The loss of Baxter really hurts, in my opinion: I don’t think any of us want to rewind the tape and see Baxter turn and play Yadier Molina’s drive cautiously off the wall, but without him it’s harder to bite the bullet and send down Ike Davis, which seems like a good idea no matter what promises have been made. Yes, Duda could move from right to first, and arguably help the overall defense right there. But if Duda’s medium- and long-term future is in right, better to leave him out there to learn as best he can rather than yo-yoing him around the field. Baxter got only a cursory mention as a potential first baseman when the Ike to Buffalo watch was on in earnest, but he has plenty of minor-league experience there, and so struck me as a good potential answer. Without him, the Mets are dipping deeper into an already-depleted well, hoping for good things from Josh Satin and perhaps soon looking for another reliever, now that Rauch is reporting elbow tenderness.

I’m sorry to be gloomy: The Mets are playing well, they seem to have an organizational plan, and there are good reports from the minors. But I worry that they’re something of a Wile E. Coyote team: They’ve run halfway across a canyon with nothing but air beneath their feet, which is pretty amazing but functionally the same thing as saying they’re suspended above a mighty big drop with no proven means of locomotion.¬†Don’t look down, fellas.

* * *

I’m not going to leave you on that grim note — not even a Mets fan can stay depressed after Friday night.

Tonight I chased the matinee out of my head by sitting down for SNY’s encore of Johan making history, with no need to crane my neck in a sports bar or stay superstitiously silent about what might be happening. Despite it being an encore, by the eighth inning I was grimacing and groaning and muttering, actually nervous, and when Santana sneaked a change-up past Freese tears ran down my face, about which I am not the least bit embarrassed, because if you don’t put baseball up there behind family, friends and country you’re doing it wrong.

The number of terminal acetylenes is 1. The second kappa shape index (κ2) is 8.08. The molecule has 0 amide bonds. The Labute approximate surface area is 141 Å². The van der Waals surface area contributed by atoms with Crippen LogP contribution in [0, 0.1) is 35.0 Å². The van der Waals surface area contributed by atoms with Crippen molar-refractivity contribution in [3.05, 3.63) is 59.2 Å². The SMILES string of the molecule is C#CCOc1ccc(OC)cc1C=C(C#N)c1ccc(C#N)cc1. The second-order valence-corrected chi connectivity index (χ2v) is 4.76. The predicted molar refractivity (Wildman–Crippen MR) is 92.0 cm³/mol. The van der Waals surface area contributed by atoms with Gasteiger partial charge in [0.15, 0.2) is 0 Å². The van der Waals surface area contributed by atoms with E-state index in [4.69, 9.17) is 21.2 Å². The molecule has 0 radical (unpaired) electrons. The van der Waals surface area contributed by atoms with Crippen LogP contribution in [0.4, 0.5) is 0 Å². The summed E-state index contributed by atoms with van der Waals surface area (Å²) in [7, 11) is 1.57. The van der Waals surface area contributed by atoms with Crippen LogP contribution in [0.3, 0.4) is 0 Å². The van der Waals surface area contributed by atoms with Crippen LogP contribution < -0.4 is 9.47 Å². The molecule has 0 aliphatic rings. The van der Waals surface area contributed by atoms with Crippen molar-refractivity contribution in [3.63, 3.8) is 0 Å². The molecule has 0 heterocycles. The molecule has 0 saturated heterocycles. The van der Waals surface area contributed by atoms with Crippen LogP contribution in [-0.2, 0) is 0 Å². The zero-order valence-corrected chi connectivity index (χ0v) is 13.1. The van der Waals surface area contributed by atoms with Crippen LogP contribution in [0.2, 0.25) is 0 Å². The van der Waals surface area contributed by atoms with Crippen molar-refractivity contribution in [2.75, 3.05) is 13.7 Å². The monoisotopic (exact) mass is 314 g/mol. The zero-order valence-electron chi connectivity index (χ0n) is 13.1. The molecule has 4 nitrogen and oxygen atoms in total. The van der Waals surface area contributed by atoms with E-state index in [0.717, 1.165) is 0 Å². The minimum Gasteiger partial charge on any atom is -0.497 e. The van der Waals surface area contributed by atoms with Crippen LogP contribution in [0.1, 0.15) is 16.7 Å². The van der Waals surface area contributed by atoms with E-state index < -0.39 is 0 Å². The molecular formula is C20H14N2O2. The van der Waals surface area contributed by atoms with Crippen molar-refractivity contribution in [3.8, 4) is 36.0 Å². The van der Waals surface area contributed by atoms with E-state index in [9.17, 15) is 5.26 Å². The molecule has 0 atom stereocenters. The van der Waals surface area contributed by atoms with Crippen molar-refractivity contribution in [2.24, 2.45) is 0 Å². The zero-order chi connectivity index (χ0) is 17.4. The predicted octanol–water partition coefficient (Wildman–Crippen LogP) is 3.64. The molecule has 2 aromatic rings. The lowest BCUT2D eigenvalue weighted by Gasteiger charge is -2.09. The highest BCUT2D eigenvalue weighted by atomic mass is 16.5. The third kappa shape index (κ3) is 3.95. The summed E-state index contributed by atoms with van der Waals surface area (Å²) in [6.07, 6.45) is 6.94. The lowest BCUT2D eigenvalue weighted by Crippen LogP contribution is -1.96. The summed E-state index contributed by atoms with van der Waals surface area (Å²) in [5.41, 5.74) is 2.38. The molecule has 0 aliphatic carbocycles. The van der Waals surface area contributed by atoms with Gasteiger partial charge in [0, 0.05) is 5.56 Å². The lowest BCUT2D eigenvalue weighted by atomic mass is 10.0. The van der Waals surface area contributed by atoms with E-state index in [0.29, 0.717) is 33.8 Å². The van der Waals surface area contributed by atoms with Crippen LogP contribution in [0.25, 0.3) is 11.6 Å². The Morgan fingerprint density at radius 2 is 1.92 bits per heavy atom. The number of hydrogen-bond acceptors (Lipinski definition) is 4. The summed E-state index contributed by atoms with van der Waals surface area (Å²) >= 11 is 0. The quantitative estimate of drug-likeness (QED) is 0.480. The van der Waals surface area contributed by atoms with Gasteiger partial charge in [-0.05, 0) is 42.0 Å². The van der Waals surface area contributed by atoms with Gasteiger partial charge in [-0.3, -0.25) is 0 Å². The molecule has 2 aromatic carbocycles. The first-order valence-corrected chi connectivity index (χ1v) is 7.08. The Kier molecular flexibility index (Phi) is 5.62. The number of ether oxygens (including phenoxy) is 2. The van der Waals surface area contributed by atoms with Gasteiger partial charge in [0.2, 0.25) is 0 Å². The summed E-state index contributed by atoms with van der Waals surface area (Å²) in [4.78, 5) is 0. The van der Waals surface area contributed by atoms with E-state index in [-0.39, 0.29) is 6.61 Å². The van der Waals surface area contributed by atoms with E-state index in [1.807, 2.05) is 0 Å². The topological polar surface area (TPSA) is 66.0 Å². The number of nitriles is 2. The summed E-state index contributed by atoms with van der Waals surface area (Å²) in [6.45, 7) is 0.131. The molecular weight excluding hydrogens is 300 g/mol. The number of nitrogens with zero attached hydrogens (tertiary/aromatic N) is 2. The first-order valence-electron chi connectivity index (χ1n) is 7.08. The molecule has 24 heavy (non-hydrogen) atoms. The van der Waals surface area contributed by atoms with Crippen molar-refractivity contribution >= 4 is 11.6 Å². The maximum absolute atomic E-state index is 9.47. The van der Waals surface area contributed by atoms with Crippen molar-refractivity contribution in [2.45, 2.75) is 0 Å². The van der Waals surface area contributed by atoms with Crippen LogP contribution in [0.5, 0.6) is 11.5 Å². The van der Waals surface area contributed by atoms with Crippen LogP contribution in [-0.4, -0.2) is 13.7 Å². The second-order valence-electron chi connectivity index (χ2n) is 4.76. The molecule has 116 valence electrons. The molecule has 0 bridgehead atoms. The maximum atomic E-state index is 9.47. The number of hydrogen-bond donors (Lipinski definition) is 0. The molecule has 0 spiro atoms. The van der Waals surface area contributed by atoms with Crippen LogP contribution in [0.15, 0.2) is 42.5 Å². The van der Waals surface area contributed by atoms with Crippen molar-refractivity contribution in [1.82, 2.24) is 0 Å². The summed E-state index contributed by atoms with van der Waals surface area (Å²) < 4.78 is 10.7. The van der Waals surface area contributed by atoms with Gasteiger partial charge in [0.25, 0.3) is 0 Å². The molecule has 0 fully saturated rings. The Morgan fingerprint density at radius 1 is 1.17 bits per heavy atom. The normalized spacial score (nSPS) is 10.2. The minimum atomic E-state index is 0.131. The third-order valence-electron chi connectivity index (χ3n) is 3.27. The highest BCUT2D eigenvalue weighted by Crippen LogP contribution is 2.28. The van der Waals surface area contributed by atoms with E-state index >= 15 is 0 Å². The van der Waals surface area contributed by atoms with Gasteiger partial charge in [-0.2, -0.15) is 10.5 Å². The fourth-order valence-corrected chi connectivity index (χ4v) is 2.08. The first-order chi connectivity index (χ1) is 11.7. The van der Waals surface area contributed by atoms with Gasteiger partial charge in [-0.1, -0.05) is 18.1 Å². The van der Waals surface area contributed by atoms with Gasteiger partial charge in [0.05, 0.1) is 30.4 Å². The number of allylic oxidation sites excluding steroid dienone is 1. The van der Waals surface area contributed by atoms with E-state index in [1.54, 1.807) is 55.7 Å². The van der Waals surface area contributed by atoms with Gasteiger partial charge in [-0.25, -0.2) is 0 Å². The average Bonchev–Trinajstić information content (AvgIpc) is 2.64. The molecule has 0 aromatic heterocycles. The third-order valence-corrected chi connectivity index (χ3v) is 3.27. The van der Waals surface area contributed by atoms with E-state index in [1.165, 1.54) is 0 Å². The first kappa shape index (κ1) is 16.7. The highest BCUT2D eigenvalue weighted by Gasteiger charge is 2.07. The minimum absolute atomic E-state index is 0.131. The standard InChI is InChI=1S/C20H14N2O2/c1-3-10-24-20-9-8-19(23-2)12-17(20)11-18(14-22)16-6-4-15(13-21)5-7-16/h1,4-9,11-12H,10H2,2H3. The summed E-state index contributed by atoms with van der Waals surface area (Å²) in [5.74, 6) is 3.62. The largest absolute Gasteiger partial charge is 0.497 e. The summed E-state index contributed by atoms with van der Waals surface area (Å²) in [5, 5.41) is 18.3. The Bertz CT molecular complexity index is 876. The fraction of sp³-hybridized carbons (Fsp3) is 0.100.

Some random thoughts from a more leisurely look at what we never thought we’d get to discuss:

* Gary Cohen’s “it has happened” received plenty of ink and pixels, and deservedly so, but the whole SNY team should get credit for handling a gripping endgame marvelously — the eighth-inning pan of each fielder behind Santana was particularly great. They didn’t quite make it to Duda before having to return to pitches being thrown, meaning No. 21 popped up a moment later to complete the montage. I don’t recall going rigid with fear on Friday night at the sight of poor Lucas having to defend right field with the souls of Mets fans in the balance, which I assume means I was so terrified that I immediately blocked it out.

* After the encore, I griped on Twitter that Justin Turner could have skipped the whipped cream — I much preferred the champagne soaking Johan received in the dugout. My heart was in the right place, but on further review this was dumb: I wanted Johan treated like a demigod sent down to light our way, but I bet he was happy to be treated like a teammate. What was Turner supposed to do, hobble over and hand him a scepter?

* I think the now-famous interloper fan is getting a collective pass from us for a few reasons: a) he’s obviously a die-hard Mets fan with his heart in the same places ours were; b) we all at least momentarily felt a pang of envy that we couldn’t be out there whooping and hugging; and most importantly c) he was wearing a CARTER 8 jersey, just the most obvious portent of a whole bunch of spooky 8 numerology on display Friday night. On the other hand, the interloper fan was doing something dumb, didn’t belong out there, and reportedly got himself banned from Citi Field for life. If his back had been adorned with TRACHSEL or BONILLA or LOOPER or BENITEZ, we’d be screaming that he’d polluted a great moment and should be drowned by Mayor Bloomberg in a giant tank of soda. The lesson, as always: Don’t wear jorts.

Greg’s Huffington Post piece on Johan and history is here [2]. For Faith and Fear on regular-season game 8,020, go here [3], then here [4], then here [5], then here [6], then here [7]. From the world outside F & F, two Johan pieces I particularly loved were penned by Brian Costa [8] and Mike Vaccaro [9].